Local singer/songwriter/multi-instrumentalist S.R. Woodward is not your average clean-cut, guitar-strumming, doe-eyed heartthrob. No, this guy is far too weird for that racket. Combining slightly-flat-yet-charming harmonies sung in a baritone warble with peppy, synthesized musical backing tracks, he’s a troubadour of minimalist ditties that lie somewhere between cheeky and heartfelt.
His MySpace page cites influences that range from XTC and Todd Rundgren to Tiny Tim and the Residents (and of course Zappa), with some Prince, Parliament, and Earth, Wind & Fire thrown in for good measure. So Woodward’s funky blend of sarcasm and honesty has a definite origin. And while Vertical Integration can at times feel like one big piss-take, Woodward’s sense of fun keeps the album from delving into too-dumb or unlistenable terrain most of the time.
I’m not saying that formula doesn’t have its moments of forehead-slap-inducing silliness and gimmickry, but I admit it’s refreshing to hear an Ian Curtisy guy geek out with aplomb on odes to masturbation (“It’s Not Dirty”), book-borrowing paranoia (“Library Fines”) and self-discovery (“What Do I Want to Say?”), a rap track full of strange sounds and nonsequitors like the following: “I could be a pauper preaching social relevance/Go proletariat and straddle the fence/Go bourgeois and just make you dance/What do I want to say?” Alright, now imagine They Might Be Giants drunk on malt liquor, high on crack and decked out in velvet pimp robes playing with cheap instruments in the background, and you start to get the picture.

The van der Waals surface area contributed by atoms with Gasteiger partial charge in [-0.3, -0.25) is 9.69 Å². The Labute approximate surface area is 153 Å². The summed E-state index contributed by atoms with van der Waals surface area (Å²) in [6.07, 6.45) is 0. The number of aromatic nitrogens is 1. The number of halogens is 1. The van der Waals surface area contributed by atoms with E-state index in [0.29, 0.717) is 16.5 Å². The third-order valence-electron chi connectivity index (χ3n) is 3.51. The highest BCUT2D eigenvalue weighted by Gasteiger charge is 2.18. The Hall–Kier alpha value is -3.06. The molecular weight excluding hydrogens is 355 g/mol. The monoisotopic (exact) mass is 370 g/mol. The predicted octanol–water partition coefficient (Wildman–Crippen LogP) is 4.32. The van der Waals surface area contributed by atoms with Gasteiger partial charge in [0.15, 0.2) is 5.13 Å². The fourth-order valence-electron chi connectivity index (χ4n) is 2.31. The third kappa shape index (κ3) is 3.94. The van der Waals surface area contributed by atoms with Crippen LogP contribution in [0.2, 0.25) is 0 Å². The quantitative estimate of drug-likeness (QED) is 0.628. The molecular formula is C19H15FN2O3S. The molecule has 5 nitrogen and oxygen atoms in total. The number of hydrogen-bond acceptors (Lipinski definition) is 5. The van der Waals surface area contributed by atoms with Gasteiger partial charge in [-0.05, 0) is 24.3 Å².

There are some cool, distorted, patched-in sounding guitar solos that pop up at random intervals, a surprisingly strong and almost sweet piano ballad in “The Promise Song,” and some obvious toss-offs, like the Fennesz-style ambient drone-tronica piece“Living Forever.”
I’m sure Woodward is interesting live. I’d love to see him with a full band. I submit that with some more kazoos and maybe some helium backing vocals thrown in here and there, his particular sound would be nearing perfection. Anyway, Vertical Integration feels like an eccentric singer-songwriter still in his nascent phase. I’m looking forward to seeing how it all plays out for him in the near future. I hope he goes psychedelic. He may be on the precipice of geek greatness.